On most Van Isle rivers, belly boats are not recommended as you will constantly be in contact with the bottom. Pontoon boats are plenty maneuverable and a mid-price option with oars will can take you anywhere, and stay out of problems. You will need a roof rack or a truck to transport these fully blown up.

The other option is an inflatable boat, with oars. I chose a Watermaster after using different kinds of boats. They are pricey but worth the dollars you spend. They come with a packsack and you can take down or inflate them in less than 10 minutes. The kit includes a pump. At 35-pounds they won’t kill you to pack in to a river, although one of my trails is 2.5 miles long, and I arrive at the river covered in sweat, so keep that in mind, too.

The packed size of these latter boats are small enough to get two in the back of an SUV with fold down backseats, with space for the equally voluminous waders and etc. you will be clothed in. One chief advantage of this and pontoon style boats, is that you can simply stand up in-river where you want to fish – spots that can be next to impossible to wade to without being swept away – and then lift your feet and carry on.

Also consider whether you are willing to fish in the snow or days below zero. Gear is much more easy to use in the cold than a fly rod. Both form ice footballs in the rod guides, but on a gear rod you just snap them out and keep on fishing. The downside of fly lines is that ice, when frozen to guides or the line, tends to strip away the coating from the interior braid. In other words, ice destroys your expensive fly line. I go skiing on such days now. And for the truly wealthy, a trip to the Caribbean for bones, trevally and permit reaches its peak desirability when Van Isle is at its coldest.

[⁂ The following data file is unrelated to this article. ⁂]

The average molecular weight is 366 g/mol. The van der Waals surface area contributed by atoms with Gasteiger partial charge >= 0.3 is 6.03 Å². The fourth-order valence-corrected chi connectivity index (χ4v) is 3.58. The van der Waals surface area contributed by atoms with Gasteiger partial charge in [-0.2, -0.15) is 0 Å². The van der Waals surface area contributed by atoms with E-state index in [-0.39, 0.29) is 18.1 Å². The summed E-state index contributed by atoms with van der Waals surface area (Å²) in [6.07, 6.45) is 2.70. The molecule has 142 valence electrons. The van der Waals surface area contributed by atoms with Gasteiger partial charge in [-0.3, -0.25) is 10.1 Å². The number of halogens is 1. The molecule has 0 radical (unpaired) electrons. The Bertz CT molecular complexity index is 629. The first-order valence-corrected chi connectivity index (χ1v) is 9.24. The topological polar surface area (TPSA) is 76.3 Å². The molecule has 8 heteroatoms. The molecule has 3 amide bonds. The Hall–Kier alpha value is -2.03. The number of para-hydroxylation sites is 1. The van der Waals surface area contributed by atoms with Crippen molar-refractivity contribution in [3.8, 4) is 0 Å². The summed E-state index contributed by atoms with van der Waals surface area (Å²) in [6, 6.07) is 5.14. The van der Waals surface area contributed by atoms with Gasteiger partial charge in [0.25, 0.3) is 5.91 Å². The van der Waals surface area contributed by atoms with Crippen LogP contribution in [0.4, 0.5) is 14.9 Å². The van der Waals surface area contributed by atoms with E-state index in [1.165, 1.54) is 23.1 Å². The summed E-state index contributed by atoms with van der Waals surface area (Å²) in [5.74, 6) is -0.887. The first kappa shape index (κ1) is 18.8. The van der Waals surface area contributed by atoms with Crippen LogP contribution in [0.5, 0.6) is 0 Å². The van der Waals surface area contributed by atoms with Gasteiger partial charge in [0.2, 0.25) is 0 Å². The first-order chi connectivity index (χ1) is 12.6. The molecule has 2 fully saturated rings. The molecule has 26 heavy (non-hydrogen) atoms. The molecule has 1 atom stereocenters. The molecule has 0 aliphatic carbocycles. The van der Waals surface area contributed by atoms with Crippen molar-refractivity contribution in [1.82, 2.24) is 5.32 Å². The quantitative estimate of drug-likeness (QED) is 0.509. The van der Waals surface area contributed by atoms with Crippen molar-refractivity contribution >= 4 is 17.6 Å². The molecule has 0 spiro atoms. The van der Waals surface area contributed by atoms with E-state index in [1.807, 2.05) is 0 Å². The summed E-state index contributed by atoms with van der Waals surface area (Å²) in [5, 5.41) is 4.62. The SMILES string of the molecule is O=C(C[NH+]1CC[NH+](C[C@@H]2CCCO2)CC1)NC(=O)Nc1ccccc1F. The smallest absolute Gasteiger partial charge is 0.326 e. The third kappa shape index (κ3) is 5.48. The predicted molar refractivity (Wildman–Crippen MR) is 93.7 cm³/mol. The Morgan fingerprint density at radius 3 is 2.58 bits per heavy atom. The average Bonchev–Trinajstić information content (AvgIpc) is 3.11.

The last thing – if you must fish in snow – is a way to keep your life if you fall in or your boat capsizes. Immediately, your temperature changes from 37 degrees to 4 degrees or less. Your body, chest and mouth go into a gag reflex and your mind panics. This happens every time you fall in, no matter how many times you fall in during your fishing ‘career’. If you keep in mind that your mind will come back to you in 30 seconds, that may just save your life.

I am famous for falling in – when I was a kid, I lost my fear of water, so I do more daring things than others – but the gag reflex thing can be a killer. If you go over a falls or under a log with your mind panicking, you are likely going to die. Swim across stream – to the side you want to end up on – or downstream, until your mind comes back to you. Don’t swim upstream, you will be swept downstream.

The first time I went in with waders on, I began swimming back to the side I had just waded from. When my mind came back to me, I turned around and continued swimming to the shore I was going to. The point is that if you go back where you came from, you are going to have to cross the river for a second time to get where you are going.

Get one of those Mustang chest ‘bar-style’ lifejackets with a pull toggle, and do the smart thing, which is to actually wear it. When you want it to save your life, it will be right where you need it. Good winter steelhead fishing.